Clarinet Day is one of several activities on the Troy Campus on Saturday, which is Spring Preview Day for prospective students. Also scheduled is the annual T-Day Game, other sporting events, an Alumni Reception, the Journalism Awards Banquet and the TROY Sports Hall of Fame induction ceremony.
Here is an article from The Greenville Sun published on February 23, 2013 about my student Sarah McMichen on her recent win at the Maryville College Concerto Competition. Sarah was featured as a soloist with the orchestra performing Weber's Concertino.
Sarah McMichen Featured Soloist In March 4 Concert
MARYVILLE - The Orchestra of Maryville College will present a "Showcase of Area Artists" on March 4, with Greeneville's Sarah McMichen to be one of eight soloists.
McMichen will perform Concertino for Clarinet in E flat Major, op. 26 by Carl Maria von Weber.
McMichen is the daughter of John McMichen and Cynthia Tannert and is a freshman at Tennessee Technological University, where she is studying clarinet under Dr. Wonkak Kim.
Previously, McMichen studied under Randall Misamore.
She is a member of the TTU Clarinet Society, the TTU Wind Ensemble, the TTU Marching Band and the TTU Clarinet Quartet.
She previously was a member of the Knoxville Youth Jazz Orchestra, the Symphony of the Mountains Youth Orchestra and the East Tennessee Youth Wind Ensemble.
In 2012, she attended the Interlochen Center for the Arts, and she participated in the Tennessee All-State Jazz Band and TTU Festival of Winds and Percussion.
In 2011, she attended the Governor's School for the Arts. She participated in the Tennessee All-State Concert Band in 2010 and 2011.
Conductor Bill Robinson will lead the orchestra in a performance of concerto works at 7:30 p.m. Monday, March 4, in the Ronald and Lynda Nutt Theatre of the Clayton Center for the Arts on the college campus.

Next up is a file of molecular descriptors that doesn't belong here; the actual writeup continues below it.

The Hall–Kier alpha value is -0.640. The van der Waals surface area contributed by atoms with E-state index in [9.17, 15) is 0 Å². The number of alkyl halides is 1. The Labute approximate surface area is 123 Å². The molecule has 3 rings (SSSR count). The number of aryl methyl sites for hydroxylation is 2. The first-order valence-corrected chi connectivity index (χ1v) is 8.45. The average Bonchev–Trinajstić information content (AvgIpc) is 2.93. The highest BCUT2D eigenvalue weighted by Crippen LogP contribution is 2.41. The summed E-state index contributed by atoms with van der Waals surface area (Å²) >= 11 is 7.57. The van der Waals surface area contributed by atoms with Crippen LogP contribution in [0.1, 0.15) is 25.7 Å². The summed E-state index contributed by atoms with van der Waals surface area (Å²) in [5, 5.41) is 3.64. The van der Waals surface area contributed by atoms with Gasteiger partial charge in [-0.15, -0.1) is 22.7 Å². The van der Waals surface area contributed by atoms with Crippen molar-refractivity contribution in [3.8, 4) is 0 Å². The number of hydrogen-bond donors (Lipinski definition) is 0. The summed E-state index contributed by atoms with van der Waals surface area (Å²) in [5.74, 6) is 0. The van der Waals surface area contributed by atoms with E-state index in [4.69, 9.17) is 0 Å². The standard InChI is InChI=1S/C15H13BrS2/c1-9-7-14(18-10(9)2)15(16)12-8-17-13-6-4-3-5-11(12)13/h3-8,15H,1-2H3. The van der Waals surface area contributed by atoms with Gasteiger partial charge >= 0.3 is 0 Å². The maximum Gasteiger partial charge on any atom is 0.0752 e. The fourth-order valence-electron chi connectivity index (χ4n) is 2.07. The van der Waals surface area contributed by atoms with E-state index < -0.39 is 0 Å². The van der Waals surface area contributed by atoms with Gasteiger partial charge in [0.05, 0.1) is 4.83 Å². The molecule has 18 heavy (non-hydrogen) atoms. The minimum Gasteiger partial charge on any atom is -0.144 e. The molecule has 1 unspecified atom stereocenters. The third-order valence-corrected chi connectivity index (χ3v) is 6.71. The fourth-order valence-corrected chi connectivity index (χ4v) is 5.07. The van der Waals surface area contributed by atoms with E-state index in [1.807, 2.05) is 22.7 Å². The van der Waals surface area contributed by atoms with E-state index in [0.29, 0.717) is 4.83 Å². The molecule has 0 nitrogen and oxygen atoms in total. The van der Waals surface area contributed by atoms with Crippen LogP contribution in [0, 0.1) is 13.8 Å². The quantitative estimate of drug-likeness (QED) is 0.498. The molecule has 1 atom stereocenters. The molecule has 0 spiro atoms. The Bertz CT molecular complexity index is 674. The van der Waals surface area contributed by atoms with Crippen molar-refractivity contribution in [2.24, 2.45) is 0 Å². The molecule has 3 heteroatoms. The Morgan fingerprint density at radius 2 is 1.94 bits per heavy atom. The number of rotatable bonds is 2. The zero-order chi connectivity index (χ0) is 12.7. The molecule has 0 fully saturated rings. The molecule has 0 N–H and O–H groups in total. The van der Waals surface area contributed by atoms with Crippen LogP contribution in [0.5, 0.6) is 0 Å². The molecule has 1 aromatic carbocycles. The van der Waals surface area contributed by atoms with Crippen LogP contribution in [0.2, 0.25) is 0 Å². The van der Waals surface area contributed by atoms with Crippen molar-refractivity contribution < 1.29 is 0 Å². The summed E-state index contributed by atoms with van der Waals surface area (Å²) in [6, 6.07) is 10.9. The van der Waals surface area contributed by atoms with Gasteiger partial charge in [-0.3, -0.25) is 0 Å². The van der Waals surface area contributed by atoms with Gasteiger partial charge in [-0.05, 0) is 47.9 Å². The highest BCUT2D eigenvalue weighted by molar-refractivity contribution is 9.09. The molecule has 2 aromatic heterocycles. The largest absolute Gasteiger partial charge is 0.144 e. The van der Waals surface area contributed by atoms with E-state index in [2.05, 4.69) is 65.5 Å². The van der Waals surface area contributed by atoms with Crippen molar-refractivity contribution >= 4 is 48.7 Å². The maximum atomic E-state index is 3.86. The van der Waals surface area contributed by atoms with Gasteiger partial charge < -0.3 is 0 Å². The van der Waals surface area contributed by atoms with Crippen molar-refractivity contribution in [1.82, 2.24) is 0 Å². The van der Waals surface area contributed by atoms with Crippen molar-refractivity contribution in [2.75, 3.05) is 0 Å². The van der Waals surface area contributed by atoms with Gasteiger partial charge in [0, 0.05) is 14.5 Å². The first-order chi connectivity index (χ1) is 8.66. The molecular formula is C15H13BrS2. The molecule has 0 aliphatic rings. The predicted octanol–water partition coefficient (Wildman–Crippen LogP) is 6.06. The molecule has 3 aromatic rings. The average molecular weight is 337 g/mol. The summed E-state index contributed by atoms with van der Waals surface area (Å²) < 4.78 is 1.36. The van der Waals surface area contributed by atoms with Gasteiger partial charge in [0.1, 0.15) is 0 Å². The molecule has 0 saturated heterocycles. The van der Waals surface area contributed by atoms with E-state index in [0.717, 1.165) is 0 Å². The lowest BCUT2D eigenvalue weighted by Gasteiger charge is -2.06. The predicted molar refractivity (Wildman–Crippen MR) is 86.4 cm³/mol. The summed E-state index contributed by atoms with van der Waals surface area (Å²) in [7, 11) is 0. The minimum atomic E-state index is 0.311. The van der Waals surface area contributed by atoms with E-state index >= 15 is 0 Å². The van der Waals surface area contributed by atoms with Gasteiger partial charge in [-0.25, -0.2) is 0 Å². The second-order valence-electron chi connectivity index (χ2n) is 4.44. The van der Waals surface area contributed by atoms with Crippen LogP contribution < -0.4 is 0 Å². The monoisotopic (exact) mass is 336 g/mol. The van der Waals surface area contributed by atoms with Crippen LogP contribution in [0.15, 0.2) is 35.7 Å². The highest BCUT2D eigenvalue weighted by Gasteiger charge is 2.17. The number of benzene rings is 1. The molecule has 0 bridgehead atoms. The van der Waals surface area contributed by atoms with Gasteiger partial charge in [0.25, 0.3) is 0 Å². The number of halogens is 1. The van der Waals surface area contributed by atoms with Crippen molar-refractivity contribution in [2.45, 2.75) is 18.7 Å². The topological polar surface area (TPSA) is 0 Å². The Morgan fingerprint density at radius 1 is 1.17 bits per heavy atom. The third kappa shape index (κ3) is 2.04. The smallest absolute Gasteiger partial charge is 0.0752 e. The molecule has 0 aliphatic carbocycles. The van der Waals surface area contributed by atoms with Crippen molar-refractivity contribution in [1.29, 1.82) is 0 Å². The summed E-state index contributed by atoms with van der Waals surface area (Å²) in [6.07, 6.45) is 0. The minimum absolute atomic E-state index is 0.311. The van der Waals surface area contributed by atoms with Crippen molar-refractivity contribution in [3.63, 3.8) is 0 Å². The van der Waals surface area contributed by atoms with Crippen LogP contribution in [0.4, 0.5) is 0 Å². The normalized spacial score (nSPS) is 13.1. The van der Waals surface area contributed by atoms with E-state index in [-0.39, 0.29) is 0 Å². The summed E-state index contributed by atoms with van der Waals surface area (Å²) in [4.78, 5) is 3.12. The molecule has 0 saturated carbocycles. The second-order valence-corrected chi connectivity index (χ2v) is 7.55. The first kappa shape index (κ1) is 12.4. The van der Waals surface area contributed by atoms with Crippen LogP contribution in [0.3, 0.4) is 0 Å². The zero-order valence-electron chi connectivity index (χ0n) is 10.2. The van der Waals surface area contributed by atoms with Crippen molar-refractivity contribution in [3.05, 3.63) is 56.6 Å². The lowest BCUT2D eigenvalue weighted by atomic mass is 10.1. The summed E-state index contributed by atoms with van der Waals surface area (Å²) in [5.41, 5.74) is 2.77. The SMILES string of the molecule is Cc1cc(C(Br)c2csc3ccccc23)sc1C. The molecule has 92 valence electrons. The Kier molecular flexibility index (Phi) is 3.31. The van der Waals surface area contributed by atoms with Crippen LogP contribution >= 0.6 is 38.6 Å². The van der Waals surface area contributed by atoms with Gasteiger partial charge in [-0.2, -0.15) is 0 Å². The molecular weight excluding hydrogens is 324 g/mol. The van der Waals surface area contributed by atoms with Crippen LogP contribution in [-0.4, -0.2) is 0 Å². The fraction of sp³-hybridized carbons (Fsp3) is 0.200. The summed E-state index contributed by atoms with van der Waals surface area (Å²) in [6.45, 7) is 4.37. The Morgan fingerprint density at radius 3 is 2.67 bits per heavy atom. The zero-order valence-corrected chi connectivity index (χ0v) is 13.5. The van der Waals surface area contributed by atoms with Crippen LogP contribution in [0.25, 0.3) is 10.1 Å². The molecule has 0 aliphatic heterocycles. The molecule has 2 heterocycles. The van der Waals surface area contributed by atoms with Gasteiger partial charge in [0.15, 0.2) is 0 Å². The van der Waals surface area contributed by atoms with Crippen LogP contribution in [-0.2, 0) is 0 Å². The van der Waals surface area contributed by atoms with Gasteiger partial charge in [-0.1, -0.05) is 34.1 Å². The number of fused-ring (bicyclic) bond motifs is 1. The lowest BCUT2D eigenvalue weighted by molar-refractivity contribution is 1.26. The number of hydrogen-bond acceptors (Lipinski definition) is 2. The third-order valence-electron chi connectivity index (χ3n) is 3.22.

The annual Showcase of Area Artists provides a performance opportunity for talented area musicians and features a wide variety of musical styles and instruments.
Artists are selected by a panel of judges during auditions held each December.
A college and community ensemble, the Orchestra at Maryville College brings live symphonic performances to the public stage four times per season.
"The Showcase Concert is the high water mark of what the college orchestra is all about," Robinson said in a press release. "We give young, extremely talented students the rare opportunity to perform as soloists with full symphonic accompaniment. It is the perfect blend of our educational mission, as well as our role of bringing live classical music to our community."
Tickets are available at the Clayton Center Box Office and are $10 for adults, $8 for seniors (age 60 and older) and $5 for non-MC students. Tickets are free to MC faculty, staff and students with ID (although a printed ticket is required for admission).
For more information, contact the Division of Fine Arts at (865) 981-8150.
An Article from The Albany Herald, GA published on January 10, 2013
ALBANY, Ga. -- The second concert of a new chamber music series will feature the internationally acclaimed enhake, an ensemble consisting of violin, clarinet, cello and piano, at the Albany Museum of Art at 4 p.m. Sunday.
The Jane and Harry Willson Chamber Music Series is a collaboration of the Albany Symphony Orchestra and the art museum honoring Jane Willson and her late husband for their support of the arts in Southwest Georgia.
Enhake is composed of Korean-born clarinetist Wonkak Kim, cellist Katherine Geeseman, Korean pianist Eun-Hee Park and violinist M. Brent Williams.
The group's 2010 Carnegie Hall recital, Made in America, was lauded for its "rock solid rhythmic integrity ... strengths in balance, intonation and musicality" and described as a "polished, yet spontaneous performance" (The New York Concert Review).
The grand-prize winner of the Yellow Springs (Ohio) Chamber Music Competition (2009), gold medalist of the International Chamber Music Ensemble Competition at Carnegie Hall (2008) and laureate of the Osaka International Chamber Music Competition (2011), enhake regularly performs throughout the world.
A staunch advocate of new music, they collaborate with leading composers such as Libby Larsen, Peter Lieuwen and Edward Knight who have written for and dedicated music to the group. enhake has recorded extensively and can be heard on NPR stations across the country as well as from its CDs on the Emeritus and Naxos labels.